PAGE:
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New chapter: 4 troubled Jacksonville housing complexes get much-needed renovations

Ribbon-cutting ceremony held at Valencia Way

Officials from the city, state and federal government hoped to close the book on the dark history of four troubled section 8 housing complexes.
Officials from the city, state and federal government hoped to close the book on the dark history of four troubled section 8 housing complexes.

JACKSONVILLE, Fla. – Officials from the city, state and federal government hoped to close the book on the dark history of the troubled Eureka Garden subsidized housing complex on Tuesday when they cut the ribbon on the renovated property, now called Valencia Way.

The Millennia Companies from Ohio bought the property in 2018 and said it spent $24 million to overhaul the 400-unit complex on Jacksonville’s Westside.

“I’ve never seen as many unforeseen conditions as Jacksonville, whatever could go wrong went wrong,” said Millennia CEO Frank Sinito, noting a major gas leak and crime.

Officials from the city, state and federal government are hoping to close the book on the dark history of the troubled Eureka Garden’s subsidized housing complex Tuesday when they cut the ribbon on the renovated property, now called Valencia Way.
Officials from the city, state and federal government are hoping to close the book on the dark history of the troubled Eureka Garden’s subsidized housing complex Tuesday when they cut the ribbon on the renovated property, now called Valencia Way.

Millennia also purchased three other Global Ministries Foundation properties in Jacksonville and renovated them, becoming Calloway Cove, The Weldon on Moncrief Road and Palmetto Glen on Willow Street. The company said the total project cost $94 million and rehabilitated 768 apartments of affordable housing. Tuesday’s ribbon-cutting ceremony also celebrated those renovated apartments.

Millenia received praise for the turnaround. It had help from the city, state and federal government.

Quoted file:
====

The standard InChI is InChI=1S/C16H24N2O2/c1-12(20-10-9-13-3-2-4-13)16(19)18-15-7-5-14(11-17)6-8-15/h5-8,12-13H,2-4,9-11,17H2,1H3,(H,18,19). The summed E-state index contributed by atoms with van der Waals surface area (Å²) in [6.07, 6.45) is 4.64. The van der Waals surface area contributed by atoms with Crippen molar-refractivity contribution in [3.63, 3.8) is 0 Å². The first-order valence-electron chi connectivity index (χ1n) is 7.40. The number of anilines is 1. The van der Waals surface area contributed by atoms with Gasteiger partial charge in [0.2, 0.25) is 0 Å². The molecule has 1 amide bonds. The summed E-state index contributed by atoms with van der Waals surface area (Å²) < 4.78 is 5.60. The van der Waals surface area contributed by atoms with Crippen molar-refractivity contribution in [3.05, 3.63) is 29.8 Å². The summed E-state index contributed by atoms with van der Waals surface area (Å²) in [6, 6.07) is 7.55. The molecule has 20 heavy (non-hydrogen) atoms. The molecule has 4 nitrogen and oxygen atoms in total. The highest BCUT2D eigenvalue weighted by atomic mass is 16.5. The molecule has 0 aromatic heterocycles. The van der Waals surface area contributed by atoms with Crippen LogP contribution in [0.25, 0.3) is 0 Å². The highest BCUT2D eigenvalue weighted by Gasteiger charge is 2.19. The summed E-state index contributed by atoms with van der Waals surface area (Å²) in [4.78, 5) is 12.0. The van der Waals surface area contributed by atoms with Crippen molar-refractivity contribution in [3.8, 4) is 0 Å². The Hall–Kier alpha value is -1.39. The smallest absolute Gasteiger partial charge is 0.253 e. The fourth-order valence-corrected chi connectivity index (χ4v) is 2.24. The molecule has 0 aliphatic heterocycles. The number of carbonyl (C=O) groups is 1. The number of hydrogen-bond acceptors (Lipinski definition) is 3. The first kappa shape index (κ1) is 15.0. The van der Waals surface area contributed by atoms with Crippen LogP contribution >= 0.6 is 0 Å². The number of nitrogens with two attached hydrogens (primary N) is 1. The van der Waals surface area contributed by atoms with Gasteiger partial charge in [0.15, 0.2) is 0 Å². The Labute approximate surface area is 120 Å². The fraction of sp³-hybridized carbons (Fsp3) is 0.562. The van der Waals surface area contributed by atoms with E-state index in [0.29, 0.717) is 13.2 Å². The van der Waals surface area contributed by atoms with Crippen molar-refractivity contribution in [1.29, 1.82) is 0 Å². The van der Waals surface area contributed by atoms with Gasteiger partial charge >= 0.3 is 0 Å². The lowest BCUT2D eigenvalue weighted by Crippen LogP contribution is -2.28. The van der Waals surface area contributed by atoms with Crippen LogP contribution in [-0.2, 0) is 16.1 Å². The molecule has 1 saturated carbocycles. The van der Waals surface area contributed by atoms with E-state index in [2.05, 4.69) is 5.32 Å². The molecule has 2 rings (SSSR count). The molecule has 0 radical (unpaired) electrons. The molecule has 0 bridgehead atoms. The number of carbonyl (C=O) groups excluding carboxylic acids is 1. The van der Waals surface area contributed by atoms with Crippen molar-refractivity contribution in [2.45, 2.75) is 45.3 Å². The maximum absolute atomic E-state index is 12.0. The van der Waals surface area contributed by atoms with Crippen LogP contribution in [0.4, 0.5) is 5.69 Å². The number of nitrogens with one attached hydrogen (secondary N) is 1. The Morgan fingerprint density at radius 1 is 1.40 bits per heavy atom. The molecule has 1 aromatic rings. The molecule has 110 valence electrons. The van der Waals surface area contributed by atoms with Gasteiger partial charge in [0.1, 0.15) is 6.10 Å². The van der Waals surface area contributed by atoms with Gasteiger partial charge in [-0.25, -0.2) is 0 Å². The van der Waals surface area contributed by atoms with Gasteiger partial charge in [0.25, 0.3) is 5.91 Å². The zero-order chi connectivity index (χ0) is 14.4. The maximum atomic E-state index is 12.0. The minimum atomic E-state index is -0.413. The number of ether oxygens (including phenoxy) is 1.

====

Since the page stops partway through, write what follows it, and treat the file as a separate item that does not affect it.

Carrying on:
“I can’t emphasize enough how terrible -- not just this property, but the others in that portfolio were. So they’re all very different, and it takes time and dedication. But my hope is they can point to places like this and say ‘Look, it’s possible, they got it done there,’” said U.S. Sen. Marco Rubio, R-Florida.

Global Ministries sold then-named Eureka Gardens after the News4Jax I-TEAM exposed deplorable conditions in 2015, prompting a city code enforcement raid and re-inspection by federal housing regulators.

Apartments were being worked on in groups of 24, with residents temporarily moved into other vacant units. The entire renovation process was originally expected to be complete in fall 2020.

Touring the renovated property and participating in Tuesday’s ceremony was Rubio; state Rep. Angie Nixon, D-Jacksonville; City Councilman Garrett Dennis, D-Jacksonville; and Millennia leadership and industry partners.

Renovations on Eureka Gardens began three years ago.

READ MORE: Eureka Gardens residents still plagued with issues in 2018

Improvements to the inside of the units include new kitchens and bathrooms, upgraded appliances, new furnaces and central air conditioning. Work was also done on the outside of each building. New windows, doors, roofs and lighting have been installed.

“I’m looking forward to a new plumbing system because the plumbing keeps backing up in our apartments and (I’m) looking forward to the mold getting out of the walls,” longtime resident Mona Lisa Arnold said.

A new recreation area with gazebos and grills is now in the works, as well as a workout facility and computer room.

“It’s just exciting,” said resident Mel Wilson. “I’m just grateful. I’m so grateful.”

News4Jax noted there’s a heightened presence from a private security team and a lull in violence over the past two years. However, on Aug. 3, a man was shot and killed outside a unit at Valencia Way. So far, no one’s been arrested.


About the Author:

Lifetime Jacksonville resident anchors the 8 and 9 a.m. weekday newscasts and is part of the News4Jax I-Team.